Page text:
Diary of a Guidebook Writer: Editing and strolling through Trondheim
As I submitted my draft manuscript for the Moon Norway guidebook, a huge weight lifted off my shoulders. I’d done it!
Except, I hadn’t. I’ve quickly realized that the editing process is almost as much work as the writing itself. For the last few weeks, I’ve been receiving notes from the project editor on a chapter-by-chapter basis, mainly taking the form of questions and requests for clarification or more detail. It’s the equivalent of a structural edit for a fiction novel, before the copyeditor gets their hands on it to turn all my Britishisms into American English.
As frustrating a time as this is, I’ve quickly realized how vital this phase is to a quality final product. By having someone go through every chapter and write down questions, I am making sure the most obvious questions my readers will have are already answered. For example: How long does this journey take? Is it easy to walk this distance? What century is this building from? Should I visit neighborhood X or Y? Even though the draft manuscript hit 150,000 words, I still missed a lot of detail in the rush to get it finished.
Another benefit of this questioning phase has been the opportunity to fact-check. This isn’t to fix mistakes, rather to check that things like opening hours and prices haven’t changed. In the most extreme example, the editor asked about a cover charge for a nightclub in Bergen. When I gave the nightclub a buzz on Facebook, I was told the club had just this week closed for good. Thanks to this questioning phase, Moon Norway will be the only guidebook on the market with the correct information!
The role of the guidebook
This brings me to an important question I’ve been asked several times on my travels: Why write a guidebook when everyone just uses the internet?
My focus for the guidebook is to provide travel-planning advice on a national level as well as within specific regions and cities. For example, should you base yourself in Bergen, Ålesund, or Stavanger to see the fjords? What sort of person would enjoy a trip to Trondheim? What is the best way to get to Lofoten islands, and how long do you need to fully appreciate these dramatic islands? This sort of information is more timeless than a restaurant or hotel listing and exactly the sort of thing I am trying to prioritize.
The last time I went on a proper vacation, I noticed a lot of my fellow airplane passengers browsing guidebooks. I walked the length of the cabin for some exercise, and on my stroll I counted 17 people studying a guidebook, so there’s plenty of life left in the format!
A walk around Trondheim
Throughout this intensive editing process, I’ve spent much more time here in Trondheim. On my breaks, I take a walk around the city, and it’s dawned on me that I haven’t shared much from my adopted hometown. It’s time to fix that!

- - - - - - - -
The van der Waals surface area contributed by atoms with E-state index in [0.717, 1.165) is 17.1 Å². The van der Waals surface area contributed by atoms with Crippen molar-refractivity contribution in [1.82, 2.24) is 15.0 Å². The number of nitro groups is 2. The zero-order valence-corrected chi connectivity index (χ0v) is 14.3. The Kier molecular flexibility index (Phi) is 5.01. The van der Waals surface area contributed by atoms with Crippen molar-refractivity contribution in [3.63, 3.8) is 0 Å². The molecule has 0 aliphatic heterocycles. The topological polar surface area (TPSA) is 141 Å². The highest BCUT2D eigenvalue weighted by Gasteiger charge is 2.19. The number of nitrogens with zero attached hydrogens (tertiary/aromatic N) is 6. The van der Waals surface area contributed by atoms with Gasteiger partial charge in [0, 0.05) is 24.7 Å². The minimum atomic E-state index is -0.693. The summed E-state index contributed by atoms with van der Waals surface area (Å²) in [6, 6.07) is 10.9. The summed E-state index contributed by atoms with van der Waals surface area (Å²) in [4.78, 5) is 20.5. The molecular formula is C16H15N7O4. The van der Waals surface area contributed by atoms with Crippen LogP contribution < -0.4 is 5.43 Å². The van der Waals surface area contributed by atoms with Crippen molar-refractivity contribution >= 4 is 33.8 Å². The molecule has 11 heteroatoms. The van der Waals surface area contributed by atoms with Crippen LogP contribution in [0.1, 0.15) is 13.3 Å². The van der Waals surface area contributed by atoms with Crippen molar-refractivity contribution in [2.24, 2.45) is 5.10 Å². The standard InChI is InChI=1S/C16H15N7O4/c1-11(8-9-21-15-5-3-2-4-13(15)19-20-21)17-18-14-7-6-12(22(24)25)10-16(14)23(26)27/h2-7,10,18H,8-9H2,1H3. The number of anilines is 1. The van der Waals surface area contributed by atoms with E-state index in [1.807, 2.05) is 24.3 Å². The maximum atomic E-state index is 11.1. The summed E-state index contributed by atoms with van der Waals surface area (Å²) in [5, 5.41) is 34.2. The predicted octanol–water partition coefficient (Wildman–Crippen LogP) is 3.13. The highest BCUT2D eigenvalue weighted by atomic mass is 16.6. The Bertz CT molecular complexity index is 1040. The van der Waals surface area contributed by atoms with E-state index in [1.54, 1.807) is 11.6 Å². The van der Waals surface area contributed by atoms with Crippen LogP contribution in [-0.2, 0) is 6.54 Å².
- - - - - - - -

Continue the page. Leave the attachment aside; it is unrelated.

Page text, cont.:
I’m fond of Trondheim because of the mix of old and new, by which I mean it’s a historic city filled with forward-looking people. As the home of Norway’s primary technology and engineering university (NTNU) and the SINTEF research institute, many people in Trondheim are here to research the solutions to the world’s biggest problems.
All this exceptional work takes place in a delightful historic setting. The compact downtown area, almost entirely encircled by the river, is easy to explore on foot. The wide boulevards of the main streets are a more recent addition, but pockets of narrow cobbled streets and timber houses still dot the neighborhood, whispering their secrets to you as you meander past.
Within one hour you can take in the casual atmosphere of the riverside Bakklandet district, once a trading hub and now home to cafés, restaurants, and boutiques. Cross the famous Old Town Bridge for some great photo opportunities of the colorful warehouses, the Nidelva river, and the bridge itself. You’ll then be in the shadow of Nidaros Cathedral, the highlight of the trip for many.
The historic Nidaros Cathedral
The cathedral tower can be seen from across the city, and its imposing carved western front—reminiscent of those at Salisbury and Wells in England—delights curious visitors from around the world.
Because intense reconstruction has taken place on the entire structure over the years, it isn’t known exactly how many sculptures there were on the original design of the western front, but today over 50 sculptured figures line three rows around the restored rose window.
Immediately adjacent to the cathedral, the Archbishop’s Palace has changed a lot over the centuries. A museum built over the ruins of the original buildings reveals its complex history, while you can get up close and personal with the Crown Regalia, including the actual crown of the King of Norway.
Trondheim doesn’t feature on as many bucket lists as Bergen or the fjords do, but the city offers a lot for the curious visitor.
David Nikel is a freelance writer based in Norway. He runs the popular www.lifeinnorway.net blog and is the author of the upcoming MOON Norway guidebook.
This article originally appeared in the Dec. 30, 2016, issue of The Norwegian American. To subscribe, visit SUBSCRIBE or call us at (206) 784-4617.